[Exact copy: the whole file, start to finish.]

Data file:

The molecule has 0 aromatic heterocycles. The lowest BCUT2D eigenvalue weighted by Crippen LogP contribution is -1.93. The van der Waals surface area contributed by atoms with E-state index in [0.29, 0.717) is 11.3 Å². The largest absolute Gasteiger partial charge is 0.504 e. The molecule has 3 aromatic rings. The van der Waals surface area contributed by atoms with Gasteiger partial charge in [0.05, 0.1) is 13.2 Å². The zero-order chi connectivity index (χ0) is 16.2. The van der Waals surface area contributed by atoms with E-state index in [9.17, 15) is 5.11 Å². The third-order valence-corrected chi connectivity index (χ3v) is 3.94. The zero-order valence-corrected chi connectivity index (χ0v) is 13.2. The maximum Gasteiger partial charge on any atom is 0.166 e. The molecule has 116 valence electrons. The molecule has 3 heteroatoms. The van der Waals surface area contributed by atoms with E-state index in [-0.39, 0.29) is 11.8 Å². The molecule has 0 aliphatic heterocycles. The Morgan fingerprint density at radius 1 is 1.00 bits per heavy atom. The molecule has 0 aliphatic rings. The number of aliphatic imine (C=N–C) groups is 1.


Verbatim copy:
The molecule has 0 aromatic heterocycles. The lowest BCUT2D eigenvalue weighted by Crippen LogP contribution is -1.93. The van der Waals surface area contributed by atoms with E-state index in [0.29, 0.717) is 11.3 Å². The largest absolute Gasteiger partial charge is 0.504 e. The molecule has 3 aromatic rings. The van der Waals surface area contributed by atoms with Gasteiger partial charge in [0.05, 0.1) is 13.2 Å². The zero-order chi connectivity index (χ0) is 16.2. The van der Waals surface area contributed by atoms with E-state index in [9.17, 15) is 5.11 Å². The third-order valence-corrected chi connectivity index (χ3v) is 3.94. The zero-order valence-corrected chi connectivity index (χ0v) is 13.2. The maximum Gasteiger partial charge on any atom is 0.166 e. The molecule has 116 valence electrons. The molecule has 3 heteroatoms. The van der Waals surface area contributed by atoms with E-state index in [-0.39, 0.29) is 11.8 Å². The molecule has 0 aliphatic heterocycles. The Morgan fingerprint density at radius 1 is 1.00 bits per heavy atom. The molecule has 0 aliphatic rings. The number of aliphatic imine (C=N–C) groups is 1.